A bug centering around the Ethereum-based GasToken that paved the way for abuse on cryptocurrency exchanges has been fixed.


How Did It Work?

The bug made it possible for hackers to force exchanges into paying very high fees, though at press time, it’s unclear which exchanges lacked the specific security means to prevent the problem from expanding. Additionally, the hackers could potentially exploit the bug to garner profits.

The issue was discovered by a group of cryptocurrency researchers, who later issued private messages to “as many digital exchanges as possible.” The platforms later implemented the appropriate security measures to disrupt the bug and end the threat once and for all.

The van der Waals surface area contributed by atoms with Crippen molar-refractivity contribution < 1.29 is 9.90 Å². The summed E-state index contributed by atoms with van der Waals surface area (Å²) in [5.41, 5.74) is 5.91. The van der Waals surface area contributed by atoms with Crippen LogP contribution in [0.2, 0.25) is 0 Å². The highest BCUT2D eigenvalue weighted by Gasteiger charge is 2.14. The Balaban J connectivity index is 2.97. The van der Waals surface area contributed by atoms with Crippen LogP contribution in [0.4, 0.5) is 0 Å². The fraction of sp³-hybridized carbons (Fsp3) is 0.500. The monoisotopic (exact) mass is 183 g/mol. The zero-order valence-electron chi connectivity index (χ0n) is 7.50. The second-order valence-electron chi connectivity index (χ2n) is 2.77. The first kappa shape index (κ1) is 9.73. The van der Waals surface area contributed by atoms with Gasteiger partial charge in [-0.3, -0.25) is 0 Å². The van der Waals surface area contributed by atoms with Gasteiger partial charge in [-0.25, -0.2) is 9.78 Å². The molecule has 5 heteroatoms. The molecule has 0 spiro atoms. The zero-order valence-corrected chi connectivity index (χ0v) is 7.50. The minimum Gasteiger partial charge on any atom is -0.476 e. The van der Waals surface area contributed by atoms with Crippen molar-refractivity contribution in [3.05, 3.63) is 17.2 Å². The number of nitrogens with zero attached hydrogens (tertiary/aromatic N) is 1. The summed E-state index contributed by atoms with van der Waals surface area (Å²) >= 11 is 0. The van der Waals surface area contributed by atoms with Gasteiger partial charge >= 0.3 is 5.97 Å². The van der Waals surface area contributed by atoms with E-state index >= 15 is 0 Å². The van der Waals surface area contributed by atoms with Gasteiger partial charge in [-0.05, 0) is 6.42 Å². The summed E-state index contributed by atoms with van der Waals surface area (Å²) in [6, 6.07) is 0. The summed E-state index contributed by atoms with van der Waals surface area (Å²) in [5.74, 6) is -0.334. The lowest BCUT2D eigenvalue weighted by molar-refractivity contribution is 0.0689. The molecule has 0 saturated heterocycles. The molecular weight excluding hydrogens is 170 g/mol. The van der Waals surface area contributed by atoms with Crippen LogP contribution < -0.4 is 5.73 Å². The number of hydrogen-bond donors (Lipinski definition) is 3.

You Need to Get Strict

Many exchanges, the researchers discovered, were not implementing appropriate limits on GasToken utilization or on how many tokens could be sent to random addresses. Thus, upon the completion of a transaction, the hackers could potentially force the exchanges into paying very high amounts for ongoing computation and then drain the exchanges’ reserves. They could also mint new GasTokens if they wanted (minting is the process of creating entirely new coins for a profit).

Hackers could also enforce high fees on users engaging in business with random accounts. On a positive note, not all exchanges were made vulnerable to the bug, as it was initially reported that only exchanges taking part in Ethereum-based transactions could be victimized.

Very Few Could Be Affected